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"The time for war has not yet come, but it will come and that soon, and when it does come, my advice is to draw the sword and throw away the scabbard." Gen. T.J. Jackson, March 1861

Posts: 14997 | From: A 059 Btn 16 FF MSC | Registered: Oct 2001  | Report this post to a Moderator
ConSigCor
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quote:
Guest Article: Gear System- Philosophy, Set Up, Use, Fitness & Mindset- Part 1, by Max

This article is a follow-up to the recent “The Practical Application of Tactical Gear, Load, and Weight Considerations”.
Questions

I get many questions about gear setup. It is also a perennial topic on the MVT Forum, and of course across the Internet. It’s an important subject. Many people ask me specific questions about my gear setup and make/brand of equipment items. And so here I will attempt to give some guidance, but not in terms of specific brands of gear. This is what I am trying to do when I set up my equipment. It is also important to note that gear is no use without training, and the focus by so many on gear is often either 1) part of the process of getting ready for training, or 2) a dead end pursuit that has limited purpose.

Be in the first group. You must actually use your gear, and see what works for you, and not fall for that common mindset that gear can be bought, tried on, and then left on the shelf for a rainy day. I will therefore talk a little about physical readiness and actual use of gear, as part of this article.
Gear Discussions

For questions on gear brands and specific examples, there are plenty of experts on the MVT Forum. I urge you to start discussions there. Why this post? Because I want to help those who are genuinely attempting to set up a gear system as part of a training and readiness program. And on the flip side, I will attempt to wake up those who are simply bluffing themselves in terms of their physical and training readiness and their ability to even function in their chosen gear when necessary.

I must also add that my gear setup changes, as I evolve, find new products, and adjust. I was asked recently about suspenders on my Lite Battle Belt. (We’ll have more about that in detail later.) But yes, I had added pouches and suspenders to my Lite BB, and now I have removed them. Just like in tactical training, I don’t look for absolutes but principles and ideas. Take what you see others do and what works for you, and evolve it into a system that is best for you. This article is merely guidance and the passing on of experience that I have learned through many years deployed on operations, and subsequently, my thoughts as to how I should adapt that to a role as an armed citizen.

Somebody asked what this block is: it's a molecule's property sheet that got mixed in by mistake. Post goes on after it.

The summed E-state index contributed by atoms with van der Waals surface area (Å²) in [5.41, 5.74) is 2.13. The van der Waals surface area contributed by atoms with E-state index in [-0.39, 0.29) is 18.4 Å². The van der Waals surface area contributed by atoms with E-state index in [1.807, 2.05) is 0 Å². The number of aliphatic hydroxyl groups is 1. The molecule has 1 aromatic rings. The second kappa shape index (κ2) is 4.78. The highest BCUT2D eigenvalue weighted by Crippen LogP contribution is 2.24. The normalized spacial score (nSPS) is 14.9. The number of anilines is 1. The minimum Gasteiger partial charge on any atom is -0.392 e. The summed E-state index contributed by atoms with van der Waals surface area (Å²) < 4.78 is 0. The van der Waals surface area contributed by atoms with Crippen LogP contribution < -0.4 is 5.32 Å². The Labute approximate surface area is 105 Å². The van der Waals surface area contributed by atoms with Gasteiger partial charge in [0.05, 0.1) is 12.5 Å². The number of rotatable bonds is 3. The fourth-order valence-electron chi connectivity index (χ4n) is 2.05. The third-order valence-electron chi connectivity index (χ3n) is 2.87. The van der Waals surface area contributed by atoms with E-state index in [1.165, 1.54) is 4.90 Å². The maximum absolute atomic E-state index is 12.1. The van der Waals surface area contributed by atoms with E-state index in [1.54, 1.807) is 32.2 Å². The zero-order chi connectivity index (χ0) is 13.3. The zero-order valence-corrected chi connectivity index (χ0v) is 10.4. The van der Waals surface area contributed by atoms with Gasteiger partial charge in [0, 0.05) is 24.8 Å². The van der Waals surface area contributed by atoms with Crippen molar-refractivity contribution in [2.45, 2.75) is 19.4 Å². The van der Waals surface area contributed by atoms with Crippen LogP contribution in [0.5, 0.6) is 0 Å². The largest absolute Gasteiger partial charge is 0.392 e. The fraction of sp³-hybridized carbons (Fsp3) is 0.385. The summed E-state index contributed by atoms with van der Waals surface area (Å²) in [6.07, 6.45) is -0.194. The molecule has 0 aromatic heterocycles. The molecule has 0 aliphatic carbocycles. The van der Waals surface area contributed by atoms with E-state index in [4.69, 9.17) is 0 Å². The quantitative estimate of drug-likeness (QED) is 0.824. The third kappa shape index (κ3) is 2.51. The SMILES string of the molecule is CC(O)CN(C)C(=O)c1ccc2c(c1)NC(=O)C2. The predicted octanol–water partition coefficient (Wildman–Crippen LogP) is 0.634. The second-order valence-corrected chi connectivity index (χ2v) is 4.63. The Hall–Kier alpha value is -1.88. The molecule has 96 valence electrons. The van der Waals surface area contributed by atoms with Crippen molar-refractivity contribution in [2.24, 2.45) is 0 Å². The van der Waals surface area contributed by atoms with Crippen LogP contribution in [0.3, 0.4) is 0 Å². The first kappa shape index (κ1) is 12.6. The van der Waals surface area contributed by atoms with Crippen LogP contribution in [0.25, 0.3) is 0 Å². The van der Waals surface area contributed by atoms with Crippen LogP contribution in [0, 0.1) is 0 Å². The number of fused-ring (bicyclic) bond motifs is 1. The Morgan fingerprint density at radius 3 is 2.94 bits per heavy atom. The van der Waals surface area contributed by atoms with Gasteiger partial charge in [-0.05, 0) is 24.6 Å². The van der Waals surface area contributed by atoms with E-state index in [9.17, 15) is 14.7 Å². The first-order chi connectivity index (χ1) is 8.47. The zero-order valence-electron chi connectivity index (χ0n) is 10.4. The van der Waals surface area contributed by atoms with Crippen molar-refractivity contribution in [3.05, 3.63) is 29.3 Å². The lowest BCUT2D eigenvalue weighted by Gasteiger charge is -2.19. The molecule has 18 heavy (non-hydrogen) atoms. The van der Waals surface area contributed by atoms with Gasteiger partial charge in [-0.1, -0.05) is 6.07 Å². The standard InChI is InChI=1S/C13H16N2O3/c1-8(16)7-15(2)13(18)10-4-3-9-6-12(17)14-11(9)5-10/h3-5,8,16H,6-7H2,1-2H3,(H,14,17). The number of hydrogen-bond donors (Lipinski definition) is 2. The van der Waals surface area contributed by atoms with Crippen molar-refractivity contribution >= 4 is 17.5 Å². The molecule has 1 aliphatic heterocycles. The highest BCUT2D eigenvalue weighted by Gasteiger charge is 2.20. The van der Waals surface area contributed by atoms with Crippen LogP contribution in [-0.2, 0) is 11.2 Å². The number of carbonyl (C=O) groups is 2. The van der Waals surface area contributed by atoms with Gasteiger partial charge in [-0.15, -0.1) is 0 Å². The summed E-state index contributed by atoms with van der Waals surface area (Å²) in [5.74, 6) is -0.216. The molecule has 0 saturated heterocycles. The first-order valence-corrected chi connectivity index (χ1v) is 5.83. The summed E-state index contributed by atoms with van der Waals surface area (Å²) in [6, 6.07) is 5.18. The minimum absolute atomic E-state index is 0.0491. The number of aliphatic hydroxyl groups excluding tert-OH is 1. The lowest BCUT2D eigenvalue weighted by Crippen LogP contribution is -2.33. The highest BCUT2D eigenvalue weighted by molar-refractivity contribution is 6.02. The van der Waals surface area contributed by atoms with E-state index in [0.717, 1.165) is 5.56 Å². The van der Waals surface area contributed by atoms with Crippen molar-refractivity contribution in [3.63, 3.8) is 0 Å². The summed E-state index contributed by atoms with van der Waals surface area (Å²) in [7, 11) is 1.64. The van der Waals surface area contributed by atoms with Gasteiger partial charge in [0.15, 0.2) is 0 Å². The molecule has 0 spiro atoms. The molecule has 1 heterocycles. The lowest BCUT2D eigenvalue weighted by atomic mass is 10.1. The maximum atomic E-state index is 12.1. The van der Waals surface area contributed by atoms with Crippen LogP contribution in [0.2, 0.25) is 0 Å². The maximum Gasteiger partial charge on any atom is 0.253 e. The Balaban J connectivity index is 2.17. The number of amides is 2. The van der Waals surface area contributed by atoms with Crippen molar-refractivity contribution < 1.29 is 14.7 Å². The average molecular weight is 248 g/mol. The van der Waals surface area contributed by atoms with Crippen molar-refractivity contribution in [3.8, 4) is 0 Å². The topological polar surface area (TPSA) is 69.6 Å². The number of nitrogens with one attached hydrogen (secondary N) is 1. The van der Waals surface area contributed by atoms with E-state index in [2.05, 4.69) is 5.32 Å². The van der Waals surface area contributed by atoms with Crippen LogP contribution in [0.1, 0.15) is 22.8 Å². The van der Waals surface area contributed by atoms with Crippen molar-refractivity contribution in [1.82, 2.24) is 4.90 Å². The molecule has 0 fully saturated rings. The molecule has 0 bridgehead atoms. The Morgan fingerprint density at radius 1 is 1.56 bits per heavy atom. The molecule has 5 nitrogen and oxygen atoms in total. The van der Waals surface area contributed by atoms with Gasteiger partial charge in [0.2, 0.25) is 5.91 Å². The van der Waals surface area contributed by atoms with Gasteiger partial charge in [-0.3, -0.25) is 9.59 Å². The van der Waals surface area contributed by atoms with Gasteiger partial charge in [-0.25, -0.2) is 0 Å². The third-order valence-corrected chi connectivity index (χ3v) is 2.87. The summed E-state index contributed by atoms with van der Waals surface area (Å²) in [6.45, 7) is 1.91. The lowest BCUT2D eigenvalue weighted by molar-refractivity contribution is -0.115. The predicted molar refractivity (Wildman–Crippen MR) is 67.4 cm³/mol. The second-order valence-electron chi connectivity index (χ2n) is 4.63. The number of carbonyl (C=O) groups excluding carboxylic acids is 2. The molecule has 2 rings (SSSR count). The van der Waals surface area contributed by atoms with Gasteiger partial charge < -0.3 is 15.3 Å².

There are no absolutes in this article, and the gear system itself is designed to be modular and adaptable to varying situations.

So let’s look at a basic summary of the system. Below, for reference, are gear examples showing:

Plate carrier, Lite Battle Belt, Lite Hydration Pack

Tactical Gear
BLUF:

MY recommended system is made up of the following components:

Lite Battle Belt
Chest Rig or Chest Rig / Plate Carrier Combo
Lite Hydration Pack / Daypack
For emergencies now, IEmergency now: concealed carry handgun on belt, throw on Chest Rig to run the rifle.

Basics:

What is the framework for employing the gear items listed above?

Day-to-day you are probably / should be carrying a handgun. Thus, you have options to run a handgun set up, either concealed or overt, on your pants belt. If you have an immediate emergency situation, your go-to in this situation is your handgun.
If you have time / access (due to location / planning) you then have the option of grabbing your rifle. When you grab your rifle, you need the ability to feed it rifle ammo, which is not contained on your everyday carry belt.
Your option to carry rifle magazines should be some combination of chest rig (CR) / plate carrier (PC).
Note that the Lite Battle Belt (BB) concept does not work well in a short notice emergency scenario, simply due to the logistical factor of getting a Lite BB on over an already existing pants-belt EDC handgun load. Thus you skip the Lite BB in this situation, and go straight to the CR/PC rifle option.
Don’t try and carry too much on your CR/PC / Lite BB combination. This is where the Lite daypack concept comes in. (There is more on this later.)
You want to avoid a situation where your gear concept involves a full Battle Belt, a full Chest Rig, and a Plate Carrier, all with big chunky straps, and with too much gear all up. The Lite Battle Belt is deliberately a fairly light piece of equipment, with the CR/PC being the main support item for your rifle. Sustainment and admin items then go in some kind of patrol pack, sized for the situation.

So what does this mean?

If you are currently carrying concealed day-to-day, you cannot fit a Lite Battle Belt on over top of this. At least, you can’t without unrigging your carry belt. So If something comes up that needs gearing up for a rifle at short notice, you are going to throw on your Chest Rig or Plate Carrier.
If you are in a situation where you want to have rifle magazines on you at all times, at least a basic load (i.e. post-collapse, or even around and about in the back country), then go to a Lite Battle Belt. This carries your handgun, some basic items, and probably a couple of rifle magazines. Keep it light, so that it does not interfere with sitting and day-to-day activities. It’s best to keep no pouches forward of the hips, and keep the back of the belt low profile for the same reasons. Personal preference applies.